All of the stallions have been gelded, thanks to a generous group of Colorado State University veterinary students who came down to the center to perform the surgeries at no cost to us.”

Leonard says working with untouched, unbroken horses can be dangerous and that getting them halter trained and ready to ride will be a long process.

“We’ll just keep giving them the care they deserve and working with them until they’re healthy, trust humans and are ready for adoption.”

Sponsors Needed for 2016 State of the Town Luncheon and Mayor’s Black Tie & Boots Gala

The Rotary Club of Parker is looking for sponsors for its 2016 State of the Town luncheon on February 23 and the Mayor’s Black Tie & Boots Gala on February 27 at the PACE Center.

These events give businesses and residents the opportunity to support the community and visit with Mayor Mike Waid, Town Council members and Town of Parker officials. A highlight of the luncheon is the presentation of the Parker Impact Award, which recognizes a person who has made a valuable contribution to the Parker community.

Since these events are the major annual fundraiser for the Rotary Club of Parker, net proceeds will be used to fund local and global community service projects for those in need.

For information, visit ParkerRotary.org or contact Larry Brutlag at brutlagl@gmail.com or 303.947.9136, or Steve Trevino at snaatrevino@aol.com or 303.204.5407.

Parker Police Wear Body Cameras

Parker Police officers are now equipped with body-worn cameras.

“These cameras reinforce our dedication to transparency and commitment to quality service,” says Parker Police Chief David King.

While other organizations are coming under scrutiny for their body-worn camera policy, the Parker Police Department is receiving national support after working with the ACLU to ensure the rights of both officers and citizens.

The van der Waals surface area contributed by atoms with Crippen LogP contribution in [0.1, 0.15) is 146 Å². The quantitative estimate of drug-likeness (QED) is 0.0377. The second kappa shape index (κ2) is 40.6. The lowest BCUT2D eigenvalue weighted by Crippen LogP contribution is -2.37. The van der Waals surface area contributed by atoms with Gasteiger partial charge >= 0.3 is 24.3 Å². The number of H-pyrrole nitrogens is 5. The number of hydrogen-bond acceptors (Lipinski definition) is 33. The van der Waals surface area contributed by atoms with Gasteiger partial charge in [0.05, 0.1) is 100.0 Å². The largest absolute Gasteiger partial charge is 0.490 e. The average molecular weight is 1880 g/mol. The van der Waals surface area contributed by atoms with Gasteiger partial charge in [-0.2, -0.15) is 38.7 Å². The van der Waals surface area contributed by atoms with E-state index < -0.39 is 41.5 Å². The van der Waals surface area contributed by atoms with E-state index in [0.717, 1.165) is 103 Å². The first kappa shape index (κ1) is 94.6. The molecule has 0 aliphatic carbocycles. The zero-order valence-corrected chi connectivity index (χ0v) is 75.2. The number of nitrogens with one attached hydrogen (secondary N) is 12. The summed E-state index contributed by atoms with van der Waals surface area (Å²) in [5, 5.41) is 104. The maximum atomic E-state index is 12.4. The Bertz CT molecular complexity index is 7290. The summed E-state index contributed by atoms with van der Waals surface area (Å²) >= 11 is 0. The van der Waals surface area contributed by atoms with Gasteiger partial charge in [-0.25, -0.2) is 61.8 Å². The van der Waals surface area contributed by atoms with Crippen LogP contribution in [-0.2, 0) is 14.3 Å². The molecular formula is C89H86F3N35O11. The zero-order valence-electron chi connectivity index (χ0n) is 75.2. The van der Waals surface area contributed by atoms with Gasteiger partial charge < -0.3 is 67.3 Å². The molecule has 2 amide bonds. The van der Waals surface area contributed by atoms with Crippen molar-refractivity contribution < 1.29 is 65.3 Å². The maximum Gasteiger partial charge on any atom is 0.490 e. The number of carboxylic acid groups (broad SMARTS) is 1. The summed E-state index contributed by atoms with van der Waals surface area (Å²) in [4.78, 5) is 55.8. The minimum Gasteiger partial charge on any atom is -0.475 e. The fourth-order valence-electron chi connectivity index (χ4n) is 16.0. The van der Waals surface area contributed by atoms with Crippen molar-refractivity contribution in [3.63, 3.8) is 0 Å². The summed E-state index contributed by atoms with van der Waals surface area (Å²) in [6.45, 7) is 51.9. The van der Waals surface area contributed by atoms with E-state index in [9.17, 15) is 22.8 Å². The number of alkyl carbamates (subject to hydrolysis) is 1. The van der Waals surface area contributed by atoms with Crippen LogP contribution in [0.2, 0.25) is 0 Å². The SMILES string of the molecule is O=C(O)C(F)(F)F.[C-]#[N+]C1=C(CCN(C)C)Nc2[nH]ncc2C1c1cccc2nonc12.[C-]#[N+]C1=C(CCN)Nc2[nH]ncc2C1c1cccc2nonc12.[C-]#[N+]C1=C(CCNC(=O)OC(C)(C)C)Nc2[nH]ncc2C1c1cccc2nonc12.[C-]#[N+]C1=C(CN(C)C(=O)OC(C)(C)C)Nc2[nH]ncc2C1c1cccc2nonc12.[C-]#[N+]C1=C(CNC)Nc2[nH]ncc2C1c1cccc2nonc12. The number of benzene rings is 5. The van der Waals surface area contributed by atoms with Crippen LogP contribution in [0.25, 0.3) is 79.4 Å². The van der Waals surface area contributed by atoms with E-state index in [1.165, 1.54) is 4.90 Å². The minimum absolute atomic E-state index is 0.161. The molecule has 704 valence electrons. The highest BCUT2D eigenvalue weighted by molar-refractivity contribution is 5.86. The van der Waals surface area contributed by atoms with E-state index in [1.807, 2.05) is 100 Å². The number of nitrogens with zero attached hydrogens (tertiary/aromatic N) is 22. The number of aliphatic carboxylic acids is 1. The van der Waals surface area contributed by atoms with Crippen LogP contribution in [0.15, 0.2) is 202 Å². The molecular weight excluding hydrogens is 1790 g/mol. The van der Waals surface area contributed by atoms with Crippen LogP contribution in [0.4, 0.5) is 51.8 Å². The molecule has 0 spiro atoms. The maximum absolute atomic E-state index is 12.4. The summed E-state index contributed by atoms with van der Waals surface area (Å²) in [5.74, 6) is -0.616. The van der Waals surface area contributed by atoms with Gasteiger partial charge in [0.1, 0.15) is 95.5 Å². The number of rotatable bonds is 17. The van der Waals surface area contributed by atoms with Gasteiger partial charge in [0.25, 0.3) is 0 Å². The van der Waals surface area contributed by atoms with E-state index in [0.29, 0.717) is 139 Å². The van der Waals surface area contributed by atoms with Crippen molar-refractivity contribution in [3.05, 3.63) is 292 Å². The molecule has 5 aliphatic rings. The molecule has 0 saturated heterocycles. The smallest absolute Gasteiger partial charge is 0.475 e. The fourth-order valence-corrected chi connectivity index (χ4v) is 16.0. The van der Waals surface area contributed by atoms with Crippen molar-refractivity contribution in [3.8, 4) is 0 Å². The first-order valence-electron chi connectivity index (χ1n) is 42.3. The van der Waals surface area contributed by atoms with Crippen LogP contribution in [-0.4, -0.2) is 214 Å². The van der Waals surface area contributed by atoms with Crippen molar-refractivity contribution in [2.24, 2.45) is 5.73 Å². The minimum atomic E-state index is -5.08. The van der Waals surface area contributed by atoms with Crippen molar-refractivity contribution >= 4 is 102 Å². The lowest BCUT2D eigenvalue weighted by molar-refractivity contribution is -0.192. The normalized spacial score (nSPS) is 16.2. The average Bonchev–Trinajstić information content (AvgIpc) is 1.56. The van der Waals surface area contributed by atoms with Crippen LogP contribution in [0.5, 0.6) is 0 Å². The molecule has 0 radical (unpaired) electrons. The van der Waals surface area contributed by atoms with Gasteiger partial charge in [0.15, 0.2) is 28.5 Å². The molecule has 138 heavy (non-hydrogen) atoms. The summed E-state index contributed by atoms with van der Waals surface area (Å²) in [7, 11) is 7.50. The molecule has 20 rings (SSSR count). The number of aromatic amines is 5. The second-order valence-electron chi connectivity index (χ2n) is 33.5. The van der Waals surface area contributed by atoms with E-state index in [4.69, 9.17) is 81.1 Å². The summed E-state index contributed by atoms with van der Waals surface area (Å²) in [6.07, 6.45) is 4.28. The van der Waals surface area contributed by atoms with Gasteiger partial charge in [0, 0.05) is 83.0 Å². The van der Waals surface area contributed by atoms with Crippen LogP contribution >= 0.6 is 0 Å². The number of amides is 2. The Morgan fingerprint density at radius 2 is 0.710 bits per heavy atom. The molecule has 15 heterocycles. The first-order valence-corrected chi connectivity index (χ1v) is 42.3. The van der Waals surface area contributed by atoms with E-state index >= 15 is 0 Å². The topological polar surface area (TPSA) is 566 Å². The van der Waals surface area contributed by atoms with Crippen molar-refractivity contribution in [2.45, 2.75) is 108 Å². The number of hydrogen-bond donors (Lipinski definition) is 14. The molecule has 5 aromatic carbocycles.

“Our collaborative effort resulted in what the ACLU believes to be one of the best policies in the country,” says ACLU Public Policy Director Denise Maes.

Body-worn cameras increase the accountability of both officers and community members. National studies on the use of such devices have shown a drop in use-of-force by officers and an even larger drop in complaints against officers. The recorded video may also be used as evidence in court proceedings.

Rotarians Present Check to Project Sanctuary

Rotarians Kam Breitenbach and Jane Johnson presented a $4,000 check to a crew from Project Sanctuary on November 6.

The money was from a grant put together by the Rotary Club of Parker and the Cherry Creek Valley Rotary Club and will be used for many veterans and their families to stay for six days at the Project Sanctuary location at the Snow Mountain YMCA Camp in Granby.

Parker Makes “Best Cities” List

The Town of Parker ranked at #19 on WalletHub’s list of the “Best Small Cities in America” for 2015.

WalletHub compared 1,268 cities with populations of 25,000 to 100,000 residents, looking at 22 different metrics across four key categories: affordability, economic health, education, and health and quality of life.

Parker was one of three Colorado cities to make the top 100 along with #2 Littleton and #48 Lafayette.